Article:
Are Lopid and Lipitor the Same Thing?
Lipitor is also used to elevate HDL ("good") cholesterol.
Lopid and Lipitor belong to different drug classes, Lopid is a lipid-regulating agent and Lipitor is an HMG-CoA reductase inhibitor (a "statin" drug).
Side effects of Lopid that are different from Lipitor include stomach upset, stomach/abdominal pain, vomiting, dizziness, drowsiness, joint pain, loss of interest in sex, impotence, difficulty having an orgasm, numbness or tingly feeling, unusual taste, or cold symptoms (such as stuffy nose, sneezing, sore throat).
Both Lopid and Lipitor may interact with other cholesterol-lowering drugs and alcohol.
What Are Possible Side Effects of Lopid?
Common side effects of Lopid include:
- stomach upset,
- stomach/abdominal pain,
- joint or muscle pain,
- loss of interest in sex,
- difficulty having an orgasm,
- numbness or tingly feeling,
- unusual taste, or
- cold symptoms such as stuffy nose, sneezing, sore throat.
Tell your doctor if you notice any of the following unlikely, but serious side effects of Lopid including:
- severe stomach/abdominal pain,
- persistent nausea or vomiting,
- yellowing eyes or skin, and
- dark urine.
What Are Possible Side Effects of Lipitor?
Common side effects of Lipitor include:
- trouble sleeping (insomnia),
- dry mouth,
- decreased appetite,
- upset stomach,
- nausea or vomiting,
- problems urinating,
- skin rash,
- increased menstrual cramps, and
- sexual side effects including
- loss of interest in sex, or
- trouble having an orgasm.
What Is Lopid?
Lopid (gemfibrozil) is a lipid regulating agent used to treat very high cholesterol and triglyceride levels in people with pancreatitis, and is also used to lower the risk of stroke, heart attack, or other heart complications in people with high cholesterol and triglycerides who have not been helped by other treatments. Lopid is available in generic form.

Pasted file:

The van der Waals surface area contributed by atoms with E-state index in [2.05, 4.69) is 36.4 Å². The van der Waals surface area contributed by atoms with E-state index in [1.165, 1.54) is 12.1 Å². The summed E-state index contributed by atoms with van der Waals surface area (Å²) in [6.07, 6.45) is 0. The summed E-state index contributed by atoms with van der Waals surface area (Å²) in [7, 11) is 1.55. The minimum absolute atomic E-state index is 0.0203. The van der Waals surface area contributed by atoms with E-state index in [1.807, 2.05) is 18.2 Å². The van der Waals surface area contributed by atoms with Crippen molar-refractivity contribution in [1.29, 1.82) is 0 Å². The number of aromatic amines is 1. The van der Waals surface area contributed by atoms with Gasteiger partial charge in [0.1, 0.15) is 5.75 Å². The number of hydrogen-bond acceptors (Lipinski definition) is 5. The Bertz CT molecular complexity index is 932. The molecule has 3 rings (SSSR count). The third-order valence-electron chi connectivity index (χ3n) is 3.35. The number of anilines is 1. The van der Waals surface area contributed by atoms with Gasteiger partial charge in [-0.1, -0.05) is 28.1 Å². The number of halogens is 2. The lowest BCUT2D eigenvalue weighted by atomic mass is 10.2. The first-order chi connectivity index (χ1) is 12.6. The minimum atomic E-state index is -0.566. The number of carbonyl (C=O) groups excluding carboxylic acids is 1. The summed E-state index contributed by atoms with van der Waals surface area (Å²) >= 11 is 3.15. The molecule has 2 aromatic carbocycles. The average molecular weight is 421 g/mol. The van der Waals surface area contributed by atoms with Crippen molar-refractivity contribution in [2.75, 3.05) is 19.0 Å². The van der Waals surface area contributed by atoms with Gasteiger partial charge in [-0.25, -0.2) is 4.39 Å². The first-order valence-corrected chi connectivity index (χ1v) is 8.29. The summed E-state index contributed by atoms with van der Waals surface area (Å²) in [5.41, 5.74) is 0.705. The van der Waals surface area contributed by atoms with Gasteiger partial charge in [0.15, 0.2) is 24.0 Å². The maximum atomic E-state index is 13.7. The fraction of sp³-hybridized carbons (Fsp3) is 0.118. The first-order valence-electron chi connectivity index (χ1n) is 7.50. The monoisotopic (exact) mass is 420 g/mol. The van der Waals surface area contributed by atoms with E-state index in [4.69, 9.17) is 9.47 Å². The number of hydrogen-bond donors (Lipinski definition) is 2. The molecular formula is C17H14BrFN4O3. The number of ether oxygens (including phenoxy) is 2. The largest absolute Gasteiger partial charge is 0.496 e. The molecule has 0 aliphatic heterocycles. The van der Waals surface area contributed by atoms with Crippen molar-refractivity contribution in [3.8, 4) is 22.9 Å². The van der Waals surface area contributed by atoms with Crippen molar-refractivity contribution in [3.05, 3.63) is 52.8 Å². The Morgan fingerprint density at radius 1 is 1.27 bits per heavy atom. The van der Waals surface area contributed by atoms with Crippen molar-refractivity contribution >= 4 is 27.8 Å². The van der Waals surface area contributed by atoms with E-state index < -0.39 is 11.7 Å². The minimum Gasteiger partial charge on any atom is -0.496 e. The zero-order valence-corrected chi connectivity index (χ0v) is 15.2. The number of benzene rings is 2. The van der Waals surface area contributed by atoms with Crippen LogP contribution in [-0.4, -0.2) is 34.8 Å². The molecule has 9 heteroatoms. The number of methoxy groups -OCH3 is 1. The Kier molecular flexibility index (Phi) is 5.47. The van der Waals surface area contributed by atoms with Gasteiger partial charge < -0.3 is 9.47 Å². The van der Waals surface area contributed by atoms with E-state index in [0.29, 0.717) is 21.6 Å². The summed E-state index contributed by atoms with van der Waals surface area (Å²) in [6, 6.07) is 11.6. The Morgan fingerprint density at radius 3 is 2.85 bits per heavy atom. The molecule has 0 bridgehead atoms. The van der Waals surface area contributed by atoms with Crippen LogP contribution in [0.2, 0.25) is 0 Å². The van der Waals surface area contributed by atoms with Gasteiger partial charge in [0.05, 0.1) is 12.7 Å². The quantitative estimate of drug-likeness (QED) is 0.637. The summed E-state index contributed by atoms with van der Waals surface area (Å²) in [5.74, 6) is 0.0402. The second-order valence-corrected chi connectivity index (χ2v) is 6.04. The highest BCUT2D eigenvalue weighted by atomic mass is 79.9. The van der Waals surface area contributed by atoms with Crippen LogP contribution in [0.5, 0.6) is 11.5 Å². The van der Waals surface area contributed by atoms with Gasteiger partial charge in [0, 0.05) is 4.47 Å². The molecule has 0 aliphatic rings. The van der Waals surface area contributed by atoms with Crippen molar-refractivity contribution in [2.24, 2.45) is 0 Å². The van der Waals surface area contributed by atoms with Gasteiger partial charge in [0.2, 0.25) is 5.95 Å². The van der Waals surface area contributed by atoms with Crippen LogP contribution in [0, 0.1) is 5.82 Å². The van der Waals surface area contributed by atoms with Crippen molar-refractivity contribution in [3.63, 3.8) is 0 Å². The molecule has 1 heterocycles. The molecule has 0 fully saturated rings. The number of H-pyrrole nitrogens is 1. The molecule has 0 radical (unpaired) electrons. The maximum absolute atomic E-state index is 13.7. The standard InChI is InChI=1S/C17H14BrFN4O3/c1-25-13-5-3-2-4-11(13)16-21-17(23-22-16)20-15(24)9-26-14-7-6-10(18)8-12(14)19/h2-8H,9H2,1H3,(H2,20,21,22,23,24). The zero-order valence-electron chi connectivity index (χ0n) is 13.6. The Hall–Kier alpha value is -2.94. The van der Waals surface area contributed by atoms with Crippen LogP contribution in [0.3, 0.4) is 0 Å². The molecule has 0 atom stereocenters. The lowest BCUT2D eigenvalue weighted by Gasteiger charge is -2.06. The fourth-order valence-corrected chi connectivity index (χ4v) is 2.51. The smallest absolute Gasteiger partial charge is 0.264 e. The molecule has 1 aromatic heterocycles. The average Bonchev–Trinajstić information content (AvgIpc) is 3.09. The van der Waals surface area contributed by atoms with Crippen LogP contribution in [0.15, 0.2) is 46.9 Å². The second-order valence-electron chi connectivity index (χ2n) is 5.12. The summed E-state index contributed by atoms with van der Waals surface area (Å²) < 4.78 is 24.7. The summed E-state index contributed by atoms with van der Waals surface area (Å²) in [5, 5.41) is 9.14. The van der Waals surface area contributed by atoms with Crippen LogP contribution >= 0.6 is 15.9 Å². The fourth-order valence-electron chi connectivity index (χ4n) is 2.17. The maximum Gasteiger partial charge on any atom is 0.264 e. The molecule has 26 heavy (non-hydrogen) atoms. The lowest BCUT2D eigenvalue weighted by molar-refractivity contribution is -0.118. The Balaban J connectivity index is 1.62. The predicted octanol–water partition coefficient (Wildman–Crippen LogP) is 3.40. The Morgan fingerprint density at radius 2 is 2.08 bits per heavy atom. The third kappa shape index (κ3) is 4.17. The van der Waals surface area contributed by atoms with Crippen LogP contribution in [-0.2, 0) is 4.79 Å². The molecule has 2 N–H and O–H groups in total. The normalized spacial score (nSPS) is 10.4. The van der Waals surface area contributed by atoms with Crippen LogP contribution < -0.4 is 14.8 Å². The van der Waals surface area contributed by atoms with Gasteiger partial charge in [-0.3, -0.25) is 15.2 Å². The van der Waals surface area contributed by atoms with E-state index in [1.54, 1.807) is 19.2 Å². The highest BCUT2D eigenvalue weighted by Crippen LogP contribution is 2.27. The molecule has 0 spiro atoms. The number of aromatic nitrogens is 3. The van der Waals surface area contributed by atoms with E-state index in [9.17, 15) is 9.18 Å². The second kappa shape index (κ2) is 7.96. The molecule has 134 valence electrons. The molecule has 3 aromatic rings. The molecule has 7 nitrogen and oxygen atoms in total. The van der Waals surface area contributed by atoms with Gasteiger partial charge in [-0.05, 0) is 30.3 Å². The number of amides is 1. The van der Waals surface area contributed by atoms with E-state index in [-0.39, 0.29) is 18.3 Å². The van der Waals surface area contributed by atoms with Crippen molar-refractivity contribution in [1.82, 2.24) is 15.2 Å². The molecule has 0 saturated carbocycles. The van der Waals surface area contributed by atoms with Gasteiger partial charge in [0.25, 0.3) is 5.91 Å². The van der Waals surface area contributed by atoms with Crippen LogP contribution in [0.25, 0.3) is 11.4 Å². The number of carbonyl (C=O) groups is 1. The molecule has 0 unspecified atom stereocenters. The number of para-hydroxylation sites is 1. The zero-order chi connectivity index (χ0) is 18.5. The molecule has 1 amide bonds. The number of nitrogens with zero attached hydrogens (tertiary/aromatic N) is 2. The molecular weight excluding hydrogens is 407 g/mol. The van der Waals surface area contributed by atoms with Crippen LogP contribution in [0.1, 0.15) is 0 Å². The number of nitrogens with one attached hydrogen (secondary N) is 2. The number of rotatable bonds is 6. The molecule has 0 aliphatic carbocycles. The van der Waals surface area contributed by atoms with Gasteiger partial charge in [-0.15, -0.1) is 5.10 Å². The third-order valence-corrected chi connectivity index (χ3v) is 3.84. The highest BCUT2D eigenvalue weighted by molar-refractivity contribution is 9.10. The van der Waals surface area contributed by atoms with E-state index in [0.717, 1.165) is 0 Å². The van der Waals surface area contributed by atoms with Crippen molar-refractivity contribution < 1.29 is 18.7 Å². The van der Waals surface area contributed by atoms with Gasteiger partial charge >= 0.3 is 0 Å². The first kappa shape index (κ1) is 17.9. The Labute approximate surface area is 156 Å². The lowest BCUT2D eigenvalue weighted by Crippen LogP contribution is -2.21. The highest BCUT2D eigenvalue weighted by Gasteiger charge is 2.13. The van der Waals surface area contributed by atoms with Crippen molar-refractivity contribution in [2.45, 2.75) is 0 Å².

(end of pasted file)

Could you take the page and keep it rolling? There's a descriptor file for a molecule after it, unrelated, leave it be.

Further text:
What Is Lipitor?
What Drugs Interact With Lopid?
Lopid may interact with blood thinners, insulin or oral diabetes medication, or other cholesterol-lowering drugs. Tell your doctor all medications you use. Lopid is not recommended for use during pregnancy. It is unknown if this medication passes into breast milk.
What Drugs Interact With Lipitor?
Erythromycin (E-Mycin), ketoconazole (Nizoral), itraconazole (Sporanox), cyclosporine (Sandimmune), indinavir (Crixivan) and ritonavir (Norvir) decrease elimination of Lipitor. Lipitor increases the effect of warfarin (Coumadin) and cholestyramine (Questran) decreases the absorption of Lipitor.
How Should Lopid Be Taken?
The recommended dose of Lopid for adults is 1200 mg administered in two divided doses 30 minutes before the morning and evening meals.
How Should Lipitor Be Taken?
The recommended dose of Lipitor is 10-80 mg daily.
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Pfizer. Lopid Prescribing Information.
Lipitor Prescribing Information.